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Eradication of human African trypanosomiasis? Don't forget the pigs!


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Poster by Kristina Roesel, Delia Grace, Dieter Mehlitz and Peter-Henning Clausen presented at the National Symposium on Zoonoses Research, Berlin, Germany, 17–19 October 2018.

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Eradication of human African trypanosomiasis? Don't forget the pigs!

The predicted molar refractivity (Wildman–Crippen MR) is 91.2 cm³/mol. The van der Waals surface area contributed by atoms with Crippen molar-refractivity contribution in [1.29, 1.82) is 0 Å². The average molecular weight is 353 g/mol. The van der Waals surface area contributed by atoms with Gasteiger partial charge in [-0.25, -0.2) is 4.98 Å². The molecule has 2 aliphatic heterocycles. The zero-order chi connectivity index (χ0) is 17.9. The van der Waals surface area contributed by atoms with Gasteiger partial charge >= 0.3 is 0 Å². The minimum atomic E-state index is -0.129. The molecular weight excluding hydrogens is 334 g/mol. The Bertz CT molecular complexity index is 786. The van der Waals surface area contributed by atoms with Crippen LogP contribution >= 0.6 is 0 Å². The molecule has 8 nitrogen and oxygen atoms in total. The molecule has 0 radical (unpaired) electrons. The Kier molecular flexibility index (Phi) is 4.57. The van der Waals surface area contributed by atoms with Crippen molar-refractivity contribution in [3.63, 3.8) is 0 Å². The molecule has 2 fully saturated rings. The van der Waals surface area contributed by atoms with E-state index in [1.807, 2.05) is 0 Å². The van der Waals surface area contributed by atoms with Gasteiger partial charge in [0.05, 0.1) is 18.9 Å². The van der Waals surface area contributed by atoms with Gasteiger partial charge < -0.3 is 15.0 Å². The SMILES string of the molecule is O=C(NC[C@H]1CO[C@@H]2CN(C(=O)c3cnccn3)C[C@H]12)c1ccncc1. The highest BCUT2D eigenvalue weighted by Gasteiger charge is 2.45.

1. 1. Kristina Roesel1,2, Delia Grace2, Dieter Mehlitz1, Peter-Henning Clausen1 1Institute for Parasitology and Tropical Veterinary Medicine, Freie Universität Berlin, Germany 2Animal and Human Health Program, International Livestock Research Institute, Kenya Eradication of Human African Trypanosomiasis? Don’t forget the pigs!  Human African Trypanosomiasis (HAT) is a Neglected Tropical Disease that only occurs in the tsetse belt in sub-Sahara Africa  There are 2 forms of the disease: The chronic, or g-HAT, caused by Trypanosoma (T.) brucei gambiense and the acute, or r-HAT, caused by T. brucei rhodesiense; g-HAT accounts for more than 98% of reported cases; r-HAT only 2% (Figure 1)  WHO targets elimination as a public health problem (≤ 2,000 cases p.a.) by 2020 and zero-transmission (eradication) by 2030 (WHO, 2017; Franco et al., 2017)  Human latent infections (g-HAT) and possible animal reservoirs (r-HAT and g-HAT) may challenge these goals (Büscher et al., 2018)  WHO acknowledges a One Health approach in controlling the diseae in humans by including livestock and wildlife to surveillance activities (Figure 2)  Improved knowledge on the epidemiological importance of cryptic parasite reservoirs in g-HAT both in humans and animals is mandatory for elimination/eradication (WHO Informal Expert Group on G-HAT Reservoirs; Büscher, Bart et al., 2018) (Non-systematic) Literature review with focus on the role of pigs in the HAT epidemiology Results Conclusions Acknowledgments This work was funded through the CGIAR Research Program on Agriculture for Nutrition and Health, led by the International Food Policy Research Institute.  Pigs are increasingly important as an income generating activity to smallholder farmers in Uganda Figure 3, and Muhanguzi et al., 2012; FAOSTAT, 2011; Ugandan Ministry of Agriculture, Animal Industry and Fisheries /Uganda Bureau of Standards, 2009  Pigs are kept near human homesteads Balyeidhusa et al., 2012; Waiswa, 2010; Okoth and Kapaata, 1986  Pigs are one of the preferred hosts of Glossina fuscipes fuscipes, the dominant vector in Uganda Balyeidhusa et al., 2012; Waiswa et al., 2006; Magona et al., 1999; Nowak et al., 1992; Tietjen et al., 1992  Pigs often have mixed infections, and are able to carry both human pathogenic T. brucei subspecies (Table 1)  Fever in pigs is common but rarely investigated Atherstone et al., 2015; Dione et al., 2014 Table 1. Cyclical, Glossina-transmitted Trypanosoma species and their distribution in domestic pigs. Adapted from Hoare (1972) and Deplazes et al. (2016). Objective Background  Need to monitor (competent) vector abundance in smallholder pig keeping communities in endemic areas  Need to determine host preference of tsetse flies in pig keeping communities (who also keep other animals)  Need to include monitoring of human pathogenic Trypanosoma in livestock species including pigs Contact: Kristina Roesel, PhD Jointly appointed scientist at Freie Universität Berlin and the International Livestock Research Institute Figure 1. Monitoring the elimination of human African Trypanosomiasis: Update to 2014. Source: Franco et al., 2017 Figure 2. Adapted from the report of the second WHO stakeholders meeting on rhodesiense human African trypanosomiasis, Geneva, 26–28 April 2017. Source: Figure 4. Village livestock in Busia, Western Kenya. Source: (photo credit: ILRI/Charlie Pye-Smith). Figure 3. Average pig densities in Uganda. Source: Robinson et al., 2014 Methods Collate evidence on why pigs should not be left out of the surveillance agenda using the example of Uganda where both forms of HAT co-exist. Visit us at * Infection of pigs with Trypanozoon has been reported from Uganda (e.g., Tietjen et al., 1992, 1991) but were not included to the table if not further specified R = domestic pigs not a known host (resistant or refractory) 0 = reservoir but no clinical symptoms; 1 = low pathogenicity; 2 = moderate pathogenicity; 3 = high pathogenicity Species and subspecies Host range Evidence for occurrence in domestic pigs* T. vivax Bovinae3, Equidae2, Camelidae2, Caprinae1, SuidaeR, CarnivoraR, antelopes and giraffe0 Biryomumaisho et al., 2013, 2009; Hamill et al., 2013; Balyeidhusa et al., 2012; Waiswa, 2010; Ng’ayo et al., 2005 T. congolense Bovinae2, Equidae1, Camelidae1, Caprinae1, Carnivora1, Suidae1, antelopes0, giraffe0 Biryomumaisho et al., 2013; Hamill et al., 2013; Balyeidhusa et al., 2012; Ng’ayo et al., 2005; Waiswa, 2005; Waiswa et al., 2003; Magona et al., 1999; Katunguka-Rwakishaya, 1996; Omeke, 1994; Makumyaviri et al., 1989; Mehlitz, 1979 T. simiae Camelidae3, Suidae3, Equidae0, Bovinae0, Caprinae0, Carnivora0 Ademola and Onyiche, 2013; Waiswa, 2010, 2005; Ng’ayo et al., 2005; Waiswa et al., 2003; Zweygarth and Röttcher, 1987; Janssen and Wijers, 1974 T. godfreyi Suidae Hamill et al., 2013; Masiga et al., 1996; McNamara et al., 1994 T. brucei brucei Equidae3, Camelidae3, Carnivora2, Bovinae1, Suidae1, Caprinae0, antelopes0 Balyeidhusa et al., 2012; Onah and Uzoukwu, 1991; Mehlitz, 1979 T. brucei gambiense Humans2, pigs0, cattle0, sheep0, dog0, antelopes0 Mehlitz et al., 1982; Gibson et al., 1978 T. brucei rhodesiense Humans3, pigs0, wildlife0 (antelopes, giraffe, hippopotamus, hyena, lion, warthog) Hamill et al., 2013; Ng’ayo et al., 2005; Njiru et al., 2004; Waiswa et al., 2003; Okuna et al., 1986 T. suis Suidae1/2 Hutchinson and Gibson, 2015; Hoare, 1972; Peel and Chardome, 1954